He got a shot of Banamine for immediate relief, and I got medicines and instructions for him: Three days of bute twice a day, three days of bute once a day, then off the bute and recheck by Kelly a week from Monday. Daily dose of Thyro-L on the premise that we could be dealing with insulin resistance in my old man. Stall rest for now (which I’d have to do in any case with several days of off-and-on rain ahead of us, to save his foot wrappings). Pick up another set of pads and wrappings on Monday from the office with the expectation I’ll have to rewrap him at least once before his recheck. And of course, if he takes a turn for the worse, call the vet! My farrier’s been alerted and stands ready to do whatever corrective shoeing may be required.

I’m cautiously optimistic it’s mild enough and we’ve caught it soon enough to stave off any serious developments. I daresay if Kelly thought we were facing an immediately dire situation she wouldn’t have scheduled his recheck so far out. The stall rest is a double bummer, since he and Ben are so bonded that leaving Ben out in the run-in while Commander’s in the barn would throw the Morgan into a frenzy of inconsolable screaming, stall-spinning grief and terror, and he really doesn’t need to be stressed out like that right now. Ben would be upset, too. But Ben likes being in his stall, and the stalls themselves are huge and airy, so it’s not too bad for them. I just get to clean mass quantities of dirty stall bedding for the next week-plus, sigh. At least getting the medications into Commander is easy-peasy; this afternoon I mixed the powders along with his regular supplements into a scant cup of his senior feed and he inhaled the lot, then licked the bucket clean.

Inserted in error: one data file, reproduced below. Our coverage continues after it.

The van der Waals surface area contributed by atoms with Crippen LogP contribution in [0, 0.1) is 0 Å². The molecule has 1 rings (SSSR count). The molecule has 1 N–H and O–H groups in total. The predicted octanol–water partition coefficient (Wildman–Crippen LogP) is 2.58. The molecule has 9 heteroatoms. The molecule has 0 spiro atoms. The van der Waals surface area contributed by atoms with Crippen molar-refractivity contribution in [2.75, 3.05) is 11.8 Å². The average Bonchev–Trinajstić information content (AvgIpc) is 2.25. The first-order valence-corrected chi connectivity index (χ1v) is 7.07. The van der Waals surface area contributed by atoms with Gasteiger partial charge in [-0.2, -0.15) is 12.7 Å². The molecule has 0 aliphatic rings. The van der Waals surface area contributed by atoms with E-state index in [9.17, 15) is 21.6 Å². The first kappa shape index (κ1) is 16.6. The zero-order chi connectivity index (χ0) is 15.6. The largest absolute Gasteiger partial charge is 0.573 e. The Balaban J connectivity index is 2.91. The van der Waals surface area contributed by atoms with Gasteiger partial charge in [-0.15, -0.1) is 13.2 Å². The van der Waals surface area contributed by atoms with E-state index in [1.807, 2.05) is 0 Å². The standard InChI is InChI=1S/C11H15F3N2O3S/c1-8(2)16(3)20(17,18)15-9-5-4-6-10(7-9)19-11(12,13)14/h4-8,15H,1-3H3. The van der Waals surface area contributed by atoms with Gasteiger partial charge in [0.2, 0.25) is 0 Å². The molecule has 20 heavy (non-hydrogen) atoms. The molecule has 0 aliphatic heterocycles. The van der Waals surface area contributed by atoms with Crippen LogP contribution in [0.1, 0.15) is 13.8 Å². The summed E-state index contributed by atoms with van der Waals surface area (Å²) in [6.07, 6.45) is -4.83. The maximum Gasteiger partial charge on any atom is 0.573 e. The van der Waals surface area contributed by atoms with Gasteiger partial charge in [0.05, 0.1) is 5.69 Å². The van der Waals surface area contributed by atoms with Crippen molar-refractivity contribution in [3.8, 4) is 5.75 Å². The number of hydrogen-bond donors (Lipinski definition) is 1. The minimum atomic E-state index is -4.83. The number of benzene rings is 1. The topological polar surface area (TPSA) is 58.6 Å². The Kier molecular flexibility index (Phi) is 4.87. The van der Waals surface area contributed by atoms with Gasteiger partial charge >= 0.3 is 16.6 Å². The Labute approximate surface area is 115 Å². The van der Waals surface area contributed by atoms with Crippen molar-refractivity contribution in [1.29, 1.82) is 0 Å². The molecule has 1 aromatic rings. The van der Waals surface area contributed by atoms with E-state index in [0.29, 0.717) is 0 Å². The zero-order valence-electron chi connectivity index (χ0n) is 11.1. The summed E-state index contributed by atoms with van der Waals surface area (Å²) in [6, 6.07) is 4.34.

Hmmmmmmmmmmmmmm............... It’s quarter of 10:00; time for me to run over to the barn for another dose of bute, a stall picking, and a refreshing of hay and water for the night. Guess I’ll save this draft, go see what’s what, and add an update before I ship it out.


Woohooo!!! He looks MAHHHHHHHHVELOUS!

No, seriously, when I got there he was lying down, but got up for a (low-glycemic flaxseed) cookie and moved easily to come to me for it. I led him into an untenanted stall across the aisle so I could clean his mess – and he strode right out as if nothing was wrong! In that stall he walked around vigorously, checking it out; when returned to his own picked-out stall he stepped right out, pivoted on his front feet for halter removal without a trace of discomfort, and by golly! If I hadn’t seen him a few hours before I would never guess he was having a bout of laminitis. He scarfed down his evening’s bute dose in a handful of grain and a handful of moistened bran, leaving no trace of its passing.

It’s been about seven hours since his Banamine shot; six or so since his first dose of bute; while he does have drugs aboard, I have to think that this freedom of movement is a very good sign. Hopefully he will still be looking good in another 12 hours, when next I see him tomorrow morning.